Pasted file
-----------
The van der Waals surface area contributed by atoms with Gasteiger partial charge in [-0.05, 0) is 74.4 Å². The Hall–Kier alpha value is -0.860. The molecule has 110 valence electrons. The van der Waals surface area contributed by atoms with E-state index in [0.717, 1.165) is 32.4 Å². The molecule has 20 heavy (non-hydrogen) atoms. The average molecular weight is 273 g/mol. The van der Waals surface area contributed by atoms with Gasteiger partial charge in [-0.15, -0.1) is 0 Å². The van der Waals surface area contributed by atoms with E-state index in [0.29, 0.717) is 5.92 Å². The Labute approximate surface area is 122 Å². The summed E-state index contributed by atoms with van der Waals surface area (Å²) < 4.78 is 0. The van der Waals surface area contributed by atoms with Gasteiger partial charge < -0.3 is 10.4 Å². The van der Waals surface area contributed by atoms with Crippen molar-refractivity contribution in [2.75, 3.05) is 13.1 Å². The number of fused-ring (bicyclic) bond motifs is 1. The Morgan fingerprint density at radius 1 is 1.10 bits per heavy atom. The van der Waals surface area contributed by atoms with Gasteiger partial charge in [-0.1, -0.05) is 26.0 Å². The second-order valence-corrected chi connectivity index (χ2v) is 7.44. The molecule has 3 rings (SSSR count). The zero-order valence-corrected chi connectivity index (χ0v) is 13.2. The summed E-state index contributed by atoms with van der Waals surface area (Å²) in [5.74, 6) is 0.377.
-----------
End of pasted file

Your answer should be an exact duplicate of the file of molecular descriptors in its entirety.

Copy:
The van der Waals surface area contributed by atoms with Gasteiger partial charge in [-0.05, 0) is 74.4 Å². The Hall–Kier alpha value is -0.860. The molecule has 110 valence electrons. The van der Waals surface area contributed by atoms with E-state index in [0.717, 1.165) is 32.4 Å². The molecule has 20 heavy (non-hydrogen) atoms. The average molecular weight is 273 g/mol. The van der Waals surface area contributed by atoms with Gasteiger partial charge in [-0.15, -0.1) is 0 Å². The van der Waals surface area contributed by atoms with E-state index in [0.29, 0.717) is 5.92 Å². The Labute approximate surface area is 122 Å². The summed E-state index contributed by atoms with van der Waals surface area (Å²) < 4.78 is 0. The van der Waals surface area contributed by atoms with Gasteiger partial charge < -0.3 is 10.4 Å². The van der Waals surface area contributed by atoms with Crippen molar-refractivity contribution in [2.75, 3.05) is 13.1 Å². The number of fused-ring (bicyclic) bond motifs is 1. The Morgan fingerprint density at radius 1 is 1.10 bits per heavy atom. The van der Waals surface area contributed by atoms with Gasteiger partial charge in [-0.1, -0.05) is 26.0 Å². The second-order valence-corrected chi connectivity index (χ2v) is 7.44. The molecule has 3 rings (SSSR count). The zero-order valence-corrected chi connectivity index (χ0v) is 13.2. The summed E-state index contributed by atoms with van der Waals surface area (Å²) in [5.74, 6) is 0.377.